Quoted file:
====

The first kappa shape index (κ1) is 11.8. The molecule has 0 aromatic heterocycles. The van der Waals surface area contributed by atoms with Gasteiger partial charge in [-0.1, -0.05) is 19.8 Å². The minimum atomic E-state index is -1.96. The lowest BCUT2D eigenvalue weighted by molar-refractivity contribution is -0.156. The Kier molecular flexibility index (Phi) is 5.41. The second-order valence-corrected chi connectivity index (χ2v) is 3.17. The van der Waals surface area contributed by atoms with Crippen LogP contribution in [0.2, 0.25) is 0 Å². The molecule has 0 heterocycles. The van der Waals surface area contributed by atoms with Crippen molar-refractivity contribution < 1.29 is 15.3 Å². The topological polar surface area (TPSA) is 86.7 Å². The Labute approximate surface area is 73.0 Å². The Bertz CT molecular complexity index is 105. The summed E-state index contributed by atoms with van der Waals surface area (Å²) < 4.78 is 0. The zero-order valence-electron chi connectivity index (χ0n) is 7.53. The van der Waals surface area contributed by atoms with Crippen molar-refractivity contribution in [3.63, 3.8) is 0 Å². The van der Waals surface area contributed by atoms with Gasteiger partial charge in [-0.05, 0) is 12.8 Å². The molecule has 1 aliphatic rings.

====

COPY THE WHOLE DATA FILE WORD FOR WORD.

The first kappa shape index (κ1) is 11.8. The molecule has 0 aromatic heterocycles. The van der Waals surface area contributed by atoms with Gasteiger partial charge in [-0.1, -0.05) is 19.8 Å². The minimum atomic E-state index is -1.96. The lowest BCUT2D eigenvalue weighted by molar-refractivity contribution is -0.156. The Kier molecular flexibility index (Phi) is 5.41. The second-order valence-corrected chi connectivity index (χ2v) is 3.17. The van der Waals surface area contributed by atoms with Crippen LogP contribution in [0.2, 0.25) is 0 Å². The molecule has 0 heterocycles. The van der Waals surface area contributed by atoms with Crippen molar-refractivity contribution < 1.29 is 15.3 Å². The topological polar surface area (TPSA) is 86.7 Å². The Labute approximate surface area is 73.0 Å². The Bertz CT molecular complexity index is 105. The summed E-state index contributed by atoms with van der Waals surface area (Å²) < 4.78 is 0. The zero-order valence-electron chi connectivity index (χ0n) is 7.53. The van der Waals surface area contributed by atoms with Crippen molar-refractivity contribution in [3.63, 3.8) is 0 Å². The van der Waals surface area contributed by atoms with Gasteiger partial charge in [-0.05, 0) is 12.8 Å². The molecule has 1 aliphatic rings.